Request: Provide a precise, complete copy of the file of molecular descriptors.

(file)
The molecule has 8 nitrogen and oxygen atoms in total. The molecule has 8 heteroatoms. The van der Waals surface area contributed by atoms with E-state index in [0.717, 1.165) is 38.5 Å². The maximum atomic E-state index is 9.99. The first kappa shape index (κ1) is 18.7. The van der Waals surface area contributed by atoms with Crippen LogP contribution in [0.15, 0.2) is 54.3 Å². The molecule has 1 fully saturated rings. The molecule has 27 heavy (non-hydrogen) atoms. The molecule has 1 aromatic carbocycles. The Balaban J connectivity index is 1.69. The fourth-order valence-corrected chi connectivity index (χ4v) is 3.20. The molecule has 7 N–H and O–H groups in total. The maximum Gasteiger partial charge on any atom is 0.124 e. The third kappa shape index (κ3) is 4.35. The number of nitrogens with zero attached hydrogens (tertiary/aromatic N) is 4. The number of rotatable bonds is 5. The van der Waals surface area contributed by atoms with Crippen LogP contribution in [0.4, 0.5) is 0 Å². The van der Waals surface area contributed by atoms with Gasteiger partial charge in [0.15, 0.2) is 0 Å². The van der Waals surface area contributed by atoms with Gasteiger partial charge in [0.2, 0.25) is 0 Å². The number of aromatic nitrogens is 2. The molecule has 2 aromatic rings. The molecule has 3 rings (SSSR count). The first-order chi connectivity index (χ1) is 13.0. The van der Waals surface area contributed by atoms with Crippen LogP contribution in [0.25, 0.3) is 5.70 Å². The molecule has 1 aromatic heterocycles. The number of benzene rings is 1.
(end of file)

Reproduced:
The molecule has 8 nitrogen and oxygen atoms in total. The molecule has 8 heteroatoms. The van der Waals surface area contributed by atoms with E-state index in [0.717, 1.165) is 38.5 Å². The maximum atomic E-state index is 9.99. The first kappa shape index (κ1) is 18.7. The van der Waals surface area contributed by atoms with Crippen LogP contribution in [0.15, 0.2) is 54.3 Å². The molecule has 1 fully saturated rings. The molecule has 27 heavy (non-hydrogen) atoms. The molecule has 1 aromatic carbocycles. The Balaban J connectivity index is 1.69. The fourth-order valence-corrected chi connectivity index (χ4v) is 3.20. The molecule has 7 N–H and O–H groups in total. The maximum Gasteiger partial charge on any atom is 0.124 e. The third kappa shape index (κ3) is 4.35. The number of nitrogens with zero attached hydrogens (tertiary/aromatic N) is 4. The number of rotatable bonds is 5. The van der Waals surface area contributed by atoms with Crippen LogP contribution in [0.4, 0.5) is 0 Å². The van der Waals surface area contributed by atoms with Gasteiger partial charge in [0.15, 0.2) is 0 Å². The van der Waals surface area contributed by atoms with Gasteiger partial charge in [0.2, 0.25) is 0 Å². The number of aromatic nitrogens is 2. The molecule has 2 aromatic rings. The molecule has 3 rings (SSSR count). The first-order chi connectivity index (χ1) is 13.0. The van der Waals surface area contributed by atoms with Crippen LogP contribution in [0.25, 0.3) is 5.70 Å². The molecule has 1 aromatic heterocycles. The number of benzene rings is 1.